A First Taste of Kolkata

A First Taste of Kolkata
A First Taste of Kolkata

KOLKATA, India — Following a quick flight from Kuala Lumpur and quite possibly the world’s noisiest taxi ride from the airport into the city, I was ready for my first meal in India.

Well-worn warnings about “Delhi belly” greet travelers long before they think of applying for a visa to the subcontinent. Aware that the phrase is a catchall term for diarrhea and general stomach maladies, I also did not think myself immune simply by virtue of having flown into another city.

Just as I had sought to minimize risk from unknown factors by reserving a room via Skype from a Starbucks in Malaysia, I asked the desk clerk at my hotel for a dinner recommendation within walking distance of the green-walled oasis on Sudder Street.

“Good Bengali food,” I added.

Not being able to understand the clerk’s explanation clearly, I nevertheless headed off in the general direction he had suggested and promptly got lost.

There were plenty of food stalls lining the streets, the smell of curries and chai wafting across my path. Soon enough, I figured, there would be time to check them out and perhaps suffer whatever gastrointestinal ailment would be my price of admission to this foreign land. (More than a decade earlier, I visited family in Peru, trekked around the country and ate to my heart’s content — not only avoiding intestinal stress but actually gaining seven pounds in the process.)

Yes, but this night I would play it safe, maybe at a restaurant that accepted credit cards.

Calcutta Telephone
Calcutta Telephone: I took this picture to help me remember street names, futilely.
The street names seemed easy enough to navigate at first. There was a Hartford Lane and a Marquis Street, a Chowringhee Lane and a Mizra Ghalib Street, named for the 19th century poet. Sidewalks occasionally gave way to swaths of dusty ground, where cows and goats foraged for food in alleys. Larger thoroughfares brought more of the ear-splitting vehicular sounds to which I was becoming accustomed.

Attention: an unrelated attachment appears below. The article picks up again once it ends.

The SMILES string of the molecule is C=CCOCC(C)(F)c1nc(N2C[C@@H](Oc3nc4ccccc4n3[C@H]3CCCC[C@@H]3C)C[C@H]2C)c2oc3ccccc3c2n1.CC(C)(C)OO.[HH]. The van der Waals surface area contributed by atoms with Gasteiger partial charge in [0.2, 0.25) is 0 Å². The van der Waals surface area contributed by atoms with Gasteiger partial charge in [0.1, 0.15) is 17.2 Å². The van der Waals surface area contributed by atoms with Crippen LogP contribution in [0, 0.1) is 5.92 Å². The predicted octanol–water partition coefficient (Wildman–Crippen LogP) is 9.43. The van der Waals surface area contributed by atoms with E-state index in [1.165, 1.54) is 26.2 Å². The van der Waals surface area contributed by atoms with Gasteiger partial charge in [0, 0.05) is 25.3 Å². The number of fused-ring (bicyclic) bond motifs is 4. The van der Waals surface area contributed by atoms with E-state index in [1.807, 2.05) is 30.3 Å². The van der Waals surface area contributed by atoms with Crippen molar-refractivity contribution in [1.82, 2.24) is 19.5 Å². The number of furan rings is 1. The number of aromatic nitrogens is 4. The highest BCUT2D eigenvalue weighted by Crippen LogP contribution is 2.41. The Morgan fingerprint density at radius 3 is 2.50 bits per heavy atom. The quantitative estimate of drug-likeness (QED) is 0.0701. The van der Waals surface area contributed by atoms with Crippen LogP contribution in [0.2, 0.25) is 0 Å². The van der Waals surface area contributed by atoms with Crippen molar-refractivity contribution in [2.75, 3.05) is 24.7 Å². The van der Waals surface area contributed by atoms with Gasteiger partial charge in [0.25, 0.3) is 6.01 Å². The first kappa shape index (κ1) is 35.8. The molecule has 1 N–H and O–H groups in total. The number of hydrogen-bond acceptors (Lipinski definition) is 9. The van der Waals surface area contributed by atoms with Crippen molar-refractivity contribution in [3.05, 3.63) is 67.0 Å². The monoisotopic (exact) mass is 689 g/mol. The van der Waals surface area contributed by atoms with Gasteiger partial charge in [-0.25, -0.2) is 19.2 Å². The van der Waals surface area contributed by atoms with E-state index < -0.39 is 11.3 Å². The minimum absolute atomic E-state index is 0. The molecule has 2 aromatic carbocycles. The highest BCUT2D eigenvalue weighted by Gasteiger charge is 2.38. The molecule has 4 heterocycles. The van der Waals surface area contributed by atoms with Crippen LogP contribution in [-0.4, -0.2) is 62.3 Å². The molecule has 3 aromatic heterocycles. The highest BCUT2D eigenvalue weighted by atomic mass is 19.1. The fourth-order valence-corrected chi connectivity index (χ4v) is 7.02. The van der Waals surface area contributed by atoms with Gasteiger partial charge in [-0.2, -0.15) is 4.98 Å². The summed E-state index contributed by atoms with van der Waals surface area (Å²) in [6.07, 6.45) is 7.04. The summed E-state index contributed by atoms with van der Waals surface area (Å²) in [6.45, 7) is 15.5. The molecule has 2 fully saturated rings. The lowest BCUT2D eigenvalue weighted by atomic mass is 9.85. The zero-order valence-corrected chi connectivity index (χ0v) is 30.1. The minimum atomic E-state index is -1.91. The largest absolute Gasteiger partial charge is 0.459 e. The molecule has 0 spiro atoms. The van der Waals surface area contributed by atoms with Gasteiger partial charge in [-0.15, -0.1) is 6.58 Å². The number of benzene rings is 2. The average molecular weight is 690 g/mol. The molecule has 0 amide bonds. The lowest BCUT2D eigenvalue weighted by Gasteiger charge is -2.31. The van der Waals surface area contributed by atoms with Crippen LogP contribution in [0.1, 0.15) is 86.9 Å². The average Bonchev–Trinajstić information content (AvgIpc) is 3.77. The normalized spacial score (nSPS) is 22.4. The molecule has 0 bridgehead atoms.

I passed more food stalls, and the smell made me increasingly hungry. A bar down one street was called, unironically, Someplace Else. Too Western-sounding, I thought, and booze-oriented, which was not a priority. Another place appeared full of Westerners, which made it feel like a tourist trap and unattractive. The McDonald’s would have to wait, no matter how intrigued I was by their version of chicken vindaloo.

After maybe an hour of walking around and dismissing one eatery after another, I finally settled on the curiously named Kwality restaurant. Peeking inside, I saw that Indian families were seated throughout, and the waiters were dressed in smoking jackets.

Though not exactly my preference, it felt good to sit and have a menu handed to me. As I examined it, I was amused that the meal I was drawn to — and would order — was one I’d eaten countless times back home in the East Village: tandoori chicken, sag paneer, naan and Kingfisher beer. Punjabi cuisine.

Had I come this far to find the familiar?

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